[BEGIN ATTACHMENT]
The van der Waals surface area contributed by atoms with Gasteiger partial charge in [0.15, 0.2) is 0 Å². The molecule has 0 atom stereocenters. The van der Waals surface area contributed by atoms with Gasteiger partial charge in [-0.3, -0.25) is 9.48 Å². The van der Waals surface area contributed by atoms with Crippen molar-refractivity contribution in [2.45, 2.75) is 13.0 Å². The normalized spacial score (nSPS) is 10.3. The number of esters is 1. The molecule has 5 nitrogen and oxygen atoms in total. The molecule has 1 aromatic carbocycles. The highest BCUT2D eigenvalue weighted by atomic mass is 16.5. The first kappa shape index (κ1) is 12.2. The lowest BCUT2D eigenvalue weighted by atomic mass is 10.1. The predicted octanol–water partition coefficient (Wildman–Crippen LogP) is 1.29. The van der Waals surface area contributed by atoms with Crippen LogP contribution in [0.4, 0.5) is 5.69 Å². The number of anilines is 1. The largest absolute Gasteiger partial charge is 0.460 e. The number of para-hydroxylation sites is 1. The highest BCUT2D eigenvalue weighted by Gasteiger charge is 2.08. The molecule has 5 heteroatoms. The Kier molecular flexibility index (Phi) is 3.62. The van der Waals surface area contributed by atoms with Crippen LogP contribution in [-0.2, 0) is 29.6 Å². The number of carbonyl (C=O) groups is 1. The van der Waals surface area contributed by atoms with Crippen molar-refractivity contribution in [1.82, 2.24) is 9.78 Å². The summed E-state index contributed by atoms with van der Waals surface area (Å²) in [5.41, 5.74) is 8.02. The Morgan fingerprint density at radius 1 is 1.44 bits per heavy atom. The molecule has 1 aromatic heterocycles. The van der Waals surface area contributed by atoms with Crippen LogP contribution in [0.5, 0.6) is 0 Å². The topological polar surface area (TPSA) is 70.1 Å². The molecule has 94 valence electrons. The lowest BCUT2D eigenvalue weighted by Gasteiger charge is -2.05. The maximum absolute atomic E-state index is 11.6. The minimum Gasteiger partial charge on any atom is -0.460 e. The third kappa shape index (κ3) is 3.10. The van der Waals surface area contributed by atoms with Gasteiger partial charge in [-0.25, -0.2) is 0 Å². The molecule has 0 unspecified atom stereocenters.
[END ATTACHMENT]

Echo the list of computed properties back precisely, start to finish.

The van der Waals surface area contributed by atoms with Gasteiger partial charge in [0.15, 0.2) is 0 Å². The molecule has 0 atom stereocenters. The van der Waals surface area contributed by atoms with Gasteiger partial charge in [-0.3, -0.25) is 9.48 Å². The van der Waals surface area contributed by atoms with Crippen molar-refractivity contribution in [2.45, 2.75) is 13.0 Å². The normalized spacial score (nSPS) is 10.3. The number of esters is 1. The molecule has 5 nitrogen and oxygen atoms in total. The molecule has 1 aromatic carbocycles. The highest BCUT2D eigenvalue weighted by atomic mass is 16.5. The first kappa shape index (κ1) is 12.2. The lowest BCUT2D eigenvalue weighted by atomic mass is 10.1. The predicted octanol–water partition coefficient (Wildman–Crippen LogP) is 1.29. The van der Waals surface area contributed by atoms with Crippen LogP contribution in [0.4, 0.5) is 5.69 Å². The number of anilines is 1. The largest absolute Gasteiger partial charge is 0.460 e. The number of para-hydroxylation sites is 1. The highest BCUT2D eigenvalue weighted by Gasteiger charge is 2.08. The molecule has 5 heteroatoms. The Kier molecular flexibility index (Phi) is 3.62. The van der Waals surface area contributed by atoms with Crippen LogP contribution in [-0.2, 0) is 29.6 Å². The number of carbonyl (C=O) groups is 1. The van der Waals surface area contributed by atoms with Crippen molar-refractivity contribution in [1.82, 2.24) is 9.78 Å². The summed E-state index contributed by atoms with van der Waals surface area (Å²) in [5.41, 5.74) is 8.02. The Morgan fingerprint density at radius 1 is 1.44 bits per heavy atom. The molecule has 1 aromatic heterocycles. The van der Waals surface area contributed by atoms with Crippen LogP contribution in [0.5, 0.6) is 0 Å². The topological polar surface area (TPSA) is 70.1 Å². The molecule has 94 valence electrons. The lowest BCUT2D eigenvalue weighted by Gasteiger charge is -2.05. The maximum absolute atomic E-state index is 11.6. The minimum Gasteiger partial charge on any atom is -0.460 e. The third kappa shape index (κ3) is 3.10. The van der Waals surface area contributed by atoms with Gasteiger partial charge in [-0.25, -0.2) is 0 Å². The molecule has 0 unspecified atom stereocenters.